If there was an excitement metre on the wall at All Hallows Elementary in North River on Thursday, Feb. 14, its readings likely would have been off the charts.
The entire school community clustered in the gymnasium early afternoon on Valentine's Day for an announcement that sent the 420-students in kindergarten to Grade 6 into a frenzy — a new playground will be built at the school on June 8.
That's correct. Construction will take place on one day.
And that's not the only unique thing about what's been dubbed the All Hallows Elementary Community Park Project.
A video played on a giant screen featuring Ian Hill of a charitable organization known as Let Them Be Kids revealed the project will receive a "Helping Hands Award" to ensure the playground becomes a reality.
What does this mean? For every dollar raised locally for the purchase of playground equipment, Let Them Be Kids will match. What's more, Let Them Be Kids will provide a wide variety of expertise and support, including a project coach and technical and engineering support.
Such an award has proven its worth in this region before. In 2012, a wildly successful playground project was completed at Acreman Elementary in Green's Harbour, with some $80,000 in matching funds contributed by Let Them Be Kids.
Let Them Be Kids approves several dozen such awards each year across Canada to assist wih the construction of playgrounds and skateboard parks.
Hill said his organization receives anywhere from 300 to 400 applications annually, and All Hallows stood out among those most worthy, despite a rigorous application process.
Meanwhile, the fundraising campaign got off to an encouraging start, with Port de Grave MHA Glenn Littlejohn turning over a $15,000 cheque from the provincial government.
The All Hallows school council followed that with an oversized novelty cheque containing the following figure — $20,000.
The Roman Catholic parish in the area has also made land available for the park, which also represents a significant donation.
But the fundraising is far from over, and an adhoc committee comprised mostly of parents and staff will now commence a campaign to convince area residents, businesses and organizations to contribute "time, talent and treasure."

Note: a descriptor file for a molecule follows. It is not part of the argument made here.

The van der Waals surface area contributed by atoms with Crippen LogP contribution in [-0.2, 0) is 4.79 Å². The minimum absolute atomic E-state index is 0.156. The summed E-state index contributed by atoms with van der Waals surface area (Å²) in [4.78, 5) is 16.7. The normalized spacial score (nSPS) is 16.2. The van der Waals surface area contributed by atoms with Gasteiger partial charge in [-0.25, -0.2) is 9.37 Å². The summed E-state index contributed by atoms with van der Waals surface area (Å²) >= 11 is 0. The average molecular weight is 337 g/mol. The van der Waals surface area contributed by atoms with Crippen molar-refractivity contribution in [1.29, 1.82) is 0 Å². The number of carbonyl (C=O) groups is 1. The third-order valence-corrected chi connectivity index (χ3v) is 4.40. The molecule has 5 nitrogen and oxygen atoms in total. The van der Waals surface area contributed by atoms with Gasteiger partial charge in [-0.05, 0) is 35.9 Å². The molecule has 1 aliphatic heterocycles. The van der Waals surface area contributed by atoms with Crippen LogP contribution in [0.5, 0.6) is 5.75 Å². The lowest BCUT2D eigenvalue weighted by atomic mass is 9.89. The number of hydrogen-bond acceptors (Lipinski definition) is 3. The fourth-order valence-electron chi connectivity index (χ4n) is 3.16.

And judging by the atmosphere at the announcement, it appears the park project will elicit widespread support. In addition to a floor blanked by blue-shirted, fresh-faced students, the audience also included many community, religious and business leaders from the region, and there were plenty of enthusiastic and supportive comments as they filed out of the school following the celebration.
It was hard not to get caught up in the excitement as the students sang, danced and cheered their hearts out for a cause that will do more than just see the construction of a playground. Those who support the project say it will also help strengthen the bond that exists between the eight communities served by the school.
Though it has not yet been announced, it's also believed the park project will be dedicated to a fallen member of the military.
A dedicated group of adults, led by parent volunteers Eddie Russell and Vincent Dawson, have been leading an initiative to upgrade the playground at the rear of the school.
It was off-limits to students for several months in 2012 because of unsafe and outdated equipment, and only reopened in the fall after a concerted effort by parents to remove old equipment and spruce up the site.
The ultimate goal is to design and build a play park that will allow children to play, exercise and learn in a safe and stimulating environment, and be enjoyed for many years to come.
Students will also play a vital role in the design of the park through a process called "dot-mocracy," allowing them to vote on the structures and amenities they would like to see at the site.
"This is an exciting time for our school community," Principal Kevin Giles noted.
• Weblink: www.ahe.ltbk.ca
• Twitter: @ALLHallowsPark